Tourtiere is a quintessential French Canadian dish. It is a meat pie, usually made with ground pork, and traditionally served after midnight mass on Christmas eve, as part of the reveillon feast. But it can be eaten anytime. Go ahead and enjoy some today - I won't tell on you if you don't tell on me.
This is the Hachey family recipe, complete with Grand-maman's secrets and tips.
Use a 9 inch pie plate.
1 lb lean ground pork
Salt and pepper (Grand-maman suggests well-seasoning the meat, don't be shy with your salt and pepper)
1 large onion, finely chopped
1-2 cloves of garlic, crushed OR 1 tsp chopped garlic (Grand-maman prefers the garlic in water, rather than that pickled in oil)
1 tsp Italian seasoning (Grand-maman prefers the Italian seasoning to the more traditional savoury and sage - the extra seasoning gives the pork a more complex flavour)
Grand-maman also recommends, for a more interesting flavour, adding:
Dash of cinnamon
Dash of ground cloves
Combine the pork, onion, and garlic in a frying pan. Cook over medium heat, stirring often, until the pork is no longer pink. You can add a tbsp or two of water to keep it moist, if needed. Once the meat is well-cooked, add the Italian seasoning, cinnamon, and cloves. Mix well. Simmer the meat over low heat for another 15 minutes, or so, to allow the flavours to blend, stirring often.
2 cups all purpose flour
7 oz Crisco
7 Tbsp water
Combine the flour and Crisco and blend well with a pastry blender until the mixture resembles small peas. Add the water, mix with a fork until well-moistened. Using the fork, form the dough into a ball. Use your hands as little as possible, as too much handling will make the pastry lose its light, flaky texture. Use immediately, Grand-maman says that this recipe cannot be stored in the fridge for later use.
If you don't want to make the pastry from scratch, Grand-maman recommends using Robin Hood Flaky Pie Crust Mix. She says to add more water (at least 7 tbsp) than is called for by the instructions on the package.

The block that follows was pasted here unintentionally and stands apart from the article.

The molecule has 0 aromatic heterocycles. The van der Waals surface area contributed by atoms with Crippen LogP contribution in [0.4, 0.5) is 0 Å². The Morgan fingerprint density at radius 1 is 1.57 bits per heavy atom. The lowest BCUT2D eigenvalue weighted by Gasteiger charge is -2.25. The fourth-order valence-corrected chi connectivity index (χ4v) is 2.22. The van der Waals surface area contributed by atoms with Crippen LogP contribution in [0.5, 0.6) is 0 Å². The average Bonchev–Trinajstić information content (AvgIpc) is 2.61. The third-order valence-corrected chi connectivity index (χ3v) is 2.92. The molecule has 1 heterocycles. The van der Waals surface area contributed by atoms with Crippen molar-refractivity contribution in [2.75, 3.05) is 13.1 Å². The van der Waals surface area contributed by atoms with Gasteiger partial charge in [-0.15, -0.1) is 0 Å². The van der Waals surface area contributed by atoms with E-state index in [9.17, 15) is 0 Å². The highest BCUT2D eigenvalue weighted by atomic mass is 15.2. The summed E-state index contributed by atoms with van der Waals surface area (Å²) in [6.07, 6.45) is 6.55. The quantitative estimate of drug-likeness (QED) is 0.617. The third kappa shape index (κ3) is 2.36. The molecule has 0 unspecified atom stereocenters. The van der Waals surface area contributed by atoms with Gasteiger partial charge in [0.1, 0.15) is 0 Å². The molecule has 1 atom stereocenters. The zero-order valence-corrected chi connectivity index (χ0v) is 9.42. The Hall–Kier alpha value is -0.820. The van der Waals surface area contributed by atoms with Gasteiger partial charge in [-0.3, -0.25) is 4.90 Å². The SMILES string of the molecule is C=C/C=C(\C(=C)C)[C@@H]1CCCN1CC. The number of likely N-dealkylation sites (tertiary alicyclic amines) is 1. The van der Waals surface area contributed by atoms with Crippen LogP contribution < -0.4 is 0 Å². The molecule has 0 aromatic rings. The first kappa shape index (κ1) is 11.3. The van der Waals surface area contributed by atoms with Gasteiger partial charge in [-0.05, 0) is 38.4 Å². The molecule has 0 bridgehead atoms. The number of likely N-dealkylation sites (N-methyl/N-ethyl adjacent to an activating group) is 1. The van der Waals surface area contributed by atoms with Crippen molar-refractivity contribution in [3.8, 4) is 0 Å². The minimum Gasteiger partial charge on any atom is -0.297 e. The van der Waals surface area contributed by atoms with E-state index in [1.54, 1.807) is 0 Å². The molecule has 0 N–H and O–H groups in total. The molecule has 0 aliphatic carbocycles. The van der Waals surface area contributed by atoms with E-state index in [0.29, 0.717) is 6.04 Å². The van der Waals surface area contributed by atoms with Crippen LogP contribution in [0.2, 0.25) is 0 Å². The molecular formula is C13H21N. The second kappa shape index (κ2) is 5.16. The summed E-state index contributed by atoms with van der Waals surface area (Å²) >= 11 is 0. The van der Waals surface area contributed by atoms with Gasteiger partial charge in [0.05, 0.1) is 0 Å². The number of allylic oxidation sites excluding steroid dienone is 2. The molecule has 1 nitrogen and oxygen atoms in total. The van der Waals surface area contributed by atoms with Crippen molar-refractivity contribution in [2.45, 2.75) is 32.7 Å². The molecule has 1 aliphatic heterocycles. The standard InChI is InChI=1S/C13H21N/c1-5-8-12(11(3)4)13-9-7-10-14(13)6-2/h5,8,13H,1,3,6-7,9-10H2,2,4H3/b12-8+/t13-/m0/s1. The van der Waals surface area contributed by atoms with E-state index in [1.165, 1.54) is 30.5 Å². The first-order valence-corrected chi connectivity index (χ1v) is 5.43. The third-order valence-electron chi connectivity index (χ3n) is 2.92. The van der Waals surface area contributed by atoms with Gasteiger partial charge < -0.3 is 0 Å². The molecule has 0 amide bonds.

Tip the dough out onto a well-floured surface. Cut it into two pieces and reform into balls, flatten and roll out until the dough is 13 inches wide. Place the bottom half in the pie plate, making sure to leave at least an inch of pastry around the edge on all sides. Put the filling in. Moisten the edges of the bottom crust then put the top on. Press gently around the edge so that they stick together. Trim to pastry to the edge of the pie plate. Flute the edge of the pastry. Grand-maman says to be sure to pierce the top of the pastry to allow the steam to escape.
Grand-maman suggests decorating your pie with leaf-shaped cut-outs, made from the remaining pastry. Dampen the bottom of the cut-outs with water and place decoratively on top of the pie.
Beat an egg, add a few splashes of milk, and brush the mixture over the top of the pastry to give it a nice golden glow once cooked.
An alternative to a full-size pie, which is always popular in Grand-mama's kitchen, is to make individual-size tourtieres in a muffin pan. Grand-maman says to make sure to cut the pastry for the bottom crust at least 3/4 of an inch larger, all the way around, than the top of the muffin holes in the pan in order to have enough pastry to fold over the edges of the top. Cut the pastry for the top of the crust to the same size as the top of the hole in the muffin pan. Dampen the edge of the bottom crust and fold over the top. Press down with a folk.
Bake at 425 degrees for 20 minutes, then reduce to 375 until golden brown.
Serve it with green tomato chow-chow (Grand-maman recommends Graves, which she says can pass for homemade), and enjoy.